By Mark Jones
There was only one score between the teams at the end of last Saturday’s All Ireland football championship quarterfinal replay, but it may as well have been 10 in Thurles as Dublin failed dismally to build on the momentum they had created in the drawn game.
They started tamely and finished it knowing that Kerry were already in the clear and heading for a semifinal clash with Meath. Of course, there were several factors behind Kerry’s success — Dublin’s inability to make the extra man pay following Tomas O Se’s sending off early in the second half and some outstanding defense by the winners were two to ponder — but even if it verges on oversimplification, the stark contrast between the two forward lines was at the heart of the result.
John Crowley and Mike Frank Russell amassed 2-4 between them from play, while Dublin’s six starting forwards managed just three points. If Crowley was helped by Paddy Christie’s defensive frailties, his two first-half goals were brilliantly taken and, after 22 minutes, Dublin were trailing by a massive nine points.
Follow us on social media
Keep up to date with the latest news with The Irish Echo
Showing admirable battling qualities, Tommy Carr’s players never threw in the towel and a goal by their best performer, Darren Homan midway through the second half generated some hope, yet there was always the feeling that Seamus Moynihan and his fellow defenders were never going to make the same mistakes that gave Dublin the chance of a replay in the first place.
“We needed to follow up Darren Homan’s goal with a few points but they didn’t come,” said Carr, who was banned from the dugout following his verbal attack on referee Mick Curley in the drawn game. “The lads gave everything but it wasn’t enough. We were chasing the game again and it’s very difficult to do that for two matches in a row. Their goals were the difference.”
The first came in the 13th minute when Crowley gave Christie the slip to hammer the ball past Davy Byrne. That was a blow for Dublin, but worse was to follow when Christie lost his balance and Crowley was free once again for a repeat performance.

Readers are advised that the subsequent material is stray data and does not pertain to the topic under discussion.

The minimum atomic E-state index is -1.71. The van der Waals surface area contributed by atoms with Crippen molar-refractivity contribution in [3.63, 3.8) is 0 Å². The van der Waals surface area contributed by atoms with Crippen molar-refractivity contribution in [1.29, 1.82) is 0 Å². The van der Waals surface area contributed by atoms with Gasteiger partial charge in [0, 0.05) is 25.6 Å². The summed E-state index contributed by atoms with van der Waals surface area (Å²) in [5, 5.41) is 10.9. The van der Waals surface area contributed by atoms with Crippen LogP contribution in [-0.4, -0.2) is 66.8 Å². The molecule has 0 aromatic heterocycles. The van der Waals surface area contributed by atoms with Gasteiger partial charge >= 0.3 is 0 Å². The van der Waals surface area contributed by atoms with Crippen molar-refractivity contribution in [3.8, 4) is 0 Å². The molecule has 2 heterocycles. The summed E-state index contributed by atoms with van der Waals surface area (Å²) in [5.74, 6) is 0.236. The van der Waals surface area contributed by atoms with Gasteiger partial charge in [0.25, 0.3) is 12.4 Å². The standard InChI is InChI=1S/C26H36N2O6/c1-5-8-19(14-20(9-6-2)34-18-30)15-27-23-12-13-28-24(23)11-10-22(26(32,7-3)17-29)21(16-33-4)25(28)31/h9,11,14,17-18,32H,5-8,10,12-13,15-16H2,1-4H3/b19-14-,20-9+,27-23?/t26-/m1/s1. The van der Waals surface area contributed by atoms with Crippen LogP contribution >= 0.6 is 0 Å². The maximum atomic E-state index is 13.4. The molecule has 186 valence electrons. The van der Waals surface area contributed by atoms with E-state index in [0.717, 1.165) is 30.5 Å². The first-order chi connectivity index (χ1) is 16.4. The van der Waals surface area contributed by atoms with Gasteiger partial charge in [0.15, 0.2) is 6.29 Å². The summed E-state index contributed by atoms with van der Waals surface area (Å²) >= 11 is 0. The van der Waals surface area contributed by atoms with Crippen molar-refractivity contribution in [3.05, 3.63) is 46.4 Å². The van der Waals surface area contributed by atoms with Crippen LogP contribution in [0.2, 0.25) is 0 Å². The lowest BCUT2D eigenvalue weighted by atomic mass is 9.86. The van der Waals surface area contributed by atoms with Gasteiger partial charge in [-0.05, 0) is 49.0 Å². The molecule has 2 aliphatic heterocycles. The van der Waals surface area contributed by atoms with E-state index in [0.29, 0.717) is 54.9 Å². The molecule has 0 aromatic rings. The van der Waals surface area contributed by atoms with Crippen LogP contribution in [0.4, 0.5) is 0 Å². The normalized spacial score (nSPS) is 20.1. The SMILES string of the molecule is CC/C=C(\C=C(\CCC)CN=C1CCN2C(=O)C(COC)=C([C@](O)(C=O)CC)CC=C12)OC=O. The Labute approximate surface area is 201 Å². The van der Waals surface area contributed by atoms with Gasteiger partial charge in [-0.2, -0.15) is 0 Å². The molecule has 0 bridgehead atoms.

Meanwhile, Dublin were unable to reply in kind as only Dessie Farrell posed any threat in their forward line. There were several strong surges upfield from Ciaran Whelan, Coman Goggins and Homan, but once the Kerry defense had Farrell under wraps, no one was able to convert the opportunities.
When Whelan drove over a point on the stroke of halftime, it was just Dublin’s second score from play and they were already seven in arrears.
“I really thought we could catch them in the end,” said center back Johnny Magee, “but Crowley’s goals killed us in the first half.”
There was a chink of light when referee Pat McEnaney sent Tomas O Se off for a clumsy, rather than a dangerous, challenge on Collie Moran. The decision didn’t go down too well with O Se’s uncle and Kerry manager Paidi, who made a beeline for McEnaney immediately after the final whistle.
“I wanted to comment on the sending off,” Paidi said. “I believe Tomas was a marked man coming into the game over the wrong publicity he got after the Munster final. I felt the ref should have come in with an open mind and I believe he didn’t. I don’t think the tackle merited it. Tomas was struck off the ball in the first half and we didn’t make a big issue out of it.”
With Paul Curran roaming effectively as the free man, suddenly Dublin were back in the hunt and Homan powered upfield to fire his shot past Declan O’Keeffe. Curran quickly added a point and the gap was only three. But just when the Dubs needed to sustain the pressure, substitute Maurice Fitzgerald, Crowley and Russell all kicked points from play to nip the revival in the bud.
So, it didn’t have the drama of the drawn encounter because Kerry were better this time. More efficient, more watchful in defense where Moynihan and Eamon Fitzmaurice were particularly impressive, and, above all, more clinical in attack. Meath are next in the semifinal on Sept. 2.
Meath 2-10, Westmeath 0-11
It had to end sometime. Westmeath’s magnificent eight-game championship summer had taken them into uncharted territory, a land which Meath know only too well. Twisted, turned and tormented during the draw, the old dogs had clearly done their homework for this All Ireland quarterfinal replay at Croke Park last Saturday, and it was all too much for Westmeath.
The wide corridors that had opened up for Dessie Dolan and Martin Flanagan in the first game were now barricaded by Darren Fay and Mark O’Reilly. Forced to shoot from longer distances and under more intense pressure, Westmeath registered 12 wides, while Meath had only three.
Not even the loss of Hank Traynor, sent off in the 17th minute for a second bookable offense, could deter Meath. Their opponents deployed Fergal Murray as the extra man and even though Rory O’Connell was a presence in midfield, Westmeath simply weren’t able to make the numerical advantage pay off.